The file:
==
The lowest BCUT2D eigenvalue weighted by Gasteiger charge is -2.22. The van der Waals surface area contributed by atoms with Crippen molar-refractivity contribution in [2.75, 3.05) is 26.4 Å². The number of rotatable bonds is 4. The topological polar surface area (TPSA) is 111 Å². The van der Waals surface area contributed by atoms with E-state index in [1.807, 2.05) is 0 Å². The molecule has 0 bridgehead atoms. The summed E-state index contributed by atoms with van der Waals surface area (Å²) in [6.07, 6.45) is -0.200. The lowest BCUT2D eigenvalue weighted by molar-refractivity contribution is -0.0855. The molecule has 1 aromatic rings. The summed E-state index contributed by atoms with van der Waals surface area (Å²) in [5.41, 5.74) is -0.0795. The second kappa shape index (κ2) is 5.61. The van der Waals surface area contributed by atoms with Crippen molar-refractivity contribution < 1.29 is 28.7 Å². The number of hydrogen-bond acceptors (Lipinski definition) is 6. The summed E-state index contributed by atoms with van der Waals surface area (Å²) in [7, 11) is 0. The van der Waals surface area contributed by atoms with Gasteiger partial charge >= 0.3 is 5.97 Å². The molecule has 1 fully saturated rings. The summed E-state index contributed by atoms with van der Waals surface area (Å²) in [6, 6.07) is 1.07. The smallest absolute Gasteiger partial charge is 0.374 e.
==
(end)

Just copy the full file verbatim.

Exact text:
The lowest BCUT2D eigenvalue weighted by Gasteiger charge is -2.22. The van der Waals surface area contributed by atoms with Crippen molar-refractivity contribution in [2.75, 3.05) is 26.4 Å². The number of rotatable bonds is 4. The topological polar surface area (TPSA) is 111 Å². The van der Waals surface area contributed by atoms with E-state index in [1.807, 2.05) is 0 Å². The molecule has 0 bridgehead atoms. The summed E-state index contributed by atoms with van der Waals surface area (Å²) in [6.07, 6.45) is -0.200. The lowest BCUT2D eigenvalue weighted by molar-refractivity contribution is -0.0855. The molecule has 1 aromatic rings. The summed E-state index contributed by atoms with van der Waals surface area (Å²) in [5.41, 5.74) is -0.0795. The second kappa shape index (κ2) is 5.61. The van der Waals surface area contributed by atoms with Crippen molar-refractivity contribution < 1.29 is 28.7 Å². The number of hydrogen-bond acceptors (Lipinski definition) is 6. The summed E-state index contributed by atoms with van der Waals surface area (Å²) in [7, 11) is 0. The van der Waals surface area contributed by atoms with Gasteiger partial charge >= 0.3 is 5.97 Å². The molecule has 1 fully saturated rings. The summed E-state index contributed by atoms with van der Waals surface area (Å²) in [6, 6.07) is 1.07. The smallest absolute Gasteiger partial charge is 0.374 e.